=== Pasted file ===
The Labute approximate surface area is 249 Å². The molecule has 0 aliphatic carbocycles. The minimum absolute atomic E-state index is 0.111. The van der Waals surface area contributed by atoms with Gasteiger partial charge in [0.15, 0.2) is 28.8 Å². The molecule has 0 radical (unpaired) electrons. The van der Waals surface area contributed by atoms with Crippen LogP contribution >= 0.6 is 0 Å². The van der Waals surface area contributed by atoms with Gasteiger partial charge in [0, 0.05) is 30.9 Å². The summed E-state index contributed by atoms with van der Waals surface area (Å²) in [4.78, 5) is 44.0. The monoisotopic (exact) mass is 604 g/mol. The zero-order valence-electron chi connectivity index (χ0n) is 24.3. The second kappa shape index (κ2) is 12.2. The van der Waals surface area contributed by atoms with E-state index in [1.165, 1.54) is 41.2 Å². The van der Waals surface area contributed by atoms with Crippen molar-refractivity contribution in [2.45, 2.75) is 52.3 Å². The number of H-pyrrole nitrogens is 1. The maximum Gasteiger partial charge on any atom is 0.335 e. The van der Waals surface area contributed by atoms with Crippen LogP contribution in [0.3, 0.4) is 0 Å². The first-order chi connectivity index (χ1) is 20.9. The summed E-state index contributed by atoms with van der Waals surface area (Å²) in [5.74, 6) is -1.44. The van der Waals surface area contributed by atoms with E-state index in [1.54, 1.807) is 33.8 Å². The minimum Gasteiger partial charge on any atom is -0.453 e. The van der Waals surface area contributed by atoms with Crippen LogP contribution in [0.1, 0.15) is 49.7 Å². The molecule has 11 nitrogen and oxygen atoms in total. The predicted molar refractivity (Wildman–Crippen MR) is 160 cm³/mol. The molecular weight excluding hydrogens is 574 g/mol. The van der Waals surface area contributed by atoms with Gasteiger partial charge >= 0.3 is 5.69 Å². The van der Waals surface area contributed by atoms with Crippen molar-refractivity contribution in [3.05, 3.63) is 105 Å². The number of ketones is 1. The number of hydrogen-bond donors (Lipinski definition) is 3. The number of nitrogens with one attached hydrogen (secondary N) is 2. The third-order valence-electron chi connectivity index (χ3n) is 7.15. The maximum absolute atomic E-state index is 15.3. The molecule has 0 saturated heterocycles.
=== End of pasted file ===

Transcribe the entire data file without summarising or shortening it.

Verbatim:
The Labute approximate surface area is 249 Å². The molecule has 0 aliphatic carbocycles. The minimum absolute atomic E-state index is 0.111. The van der Waals surface area contributed by atoms with Gasteiger partial charge in [0.15, 0.2) is 28.8 Å². The molecule has 0 radical (unpaired) electrons. The van der Waals surface area contributed by atoms with Crippen LogP contribution >= 0.6 is 0 Å². The van der Waals surface area contributed by atoms with Gasteiger partial charge in [0, 0.05) is 30.9 Å². The summed E-state index contributed by atoms with van der Waals surface area (Å²) in [4.78, 5) is 44.0. The monoisotopic (exact) mass is 604 g/mol. The zero-order valence-electron chi connectivity index (χ0n) is 24.3. The second kappa shape index (κ2) is 12.2. The van der Waals surface area contributed by atoms with E-state index in [1.165, 1.54) is 41.2 Å². The van der Waals surface area contributed by atoms with Crippen molar-refractivity contribution in [2.45, 2.75) is 52.3 Å². The number of H-pyrrole nitrogens is 1. The maximum Gasteiger partial charge on any atom is 0.335 e. The van der Waals surface area contributed by atoms with Crippen LogP contribution in [0.3, 0.4) is 0 Å². The first-order chi connectivity index (χ1) is 20.9. The summed E-state index contributed by atoms with van der Waals surface area (Å²) in [5.74, 6) is -1.44. The van der Waals surface area contributed by atoms with E-state index in [1.54, 1.807) is 33.8 Å². The minimum Gasteiger partial charge on any atom is -0.453 e. The van der Waals surface area contributed by atoms with Crippen LogP contribution in [0.1, 0.15) is 49.7 Å². The molecule has 11 nitrogen and oxygen atoms in total. The predicted molar refractivity (Wildman–Crippen MR) is 160 cm³/mol. The molecular weight excluding hydrogens is 574 g/mol. The van der Waals surface area contributed by atoms with Gasteiger partial charge >= 0.3 is 5.69 Å². The van der Waals surface area contributed by atoms with Crippen molar-refractivity contribution in [3.05, 3.63) is 105 Å². The number of ketones is 1. The number of hydrogen-bond donors (Lipinski definition) is 3. The number of nitrogens with one attached hydrogen (secondary N) is 2. The third-order valence-electron chi connectivity index (χ3n) is 7.15. The maximum absolute atomic E-state index is 15.3. The molecule has 0 saturated heterocycles.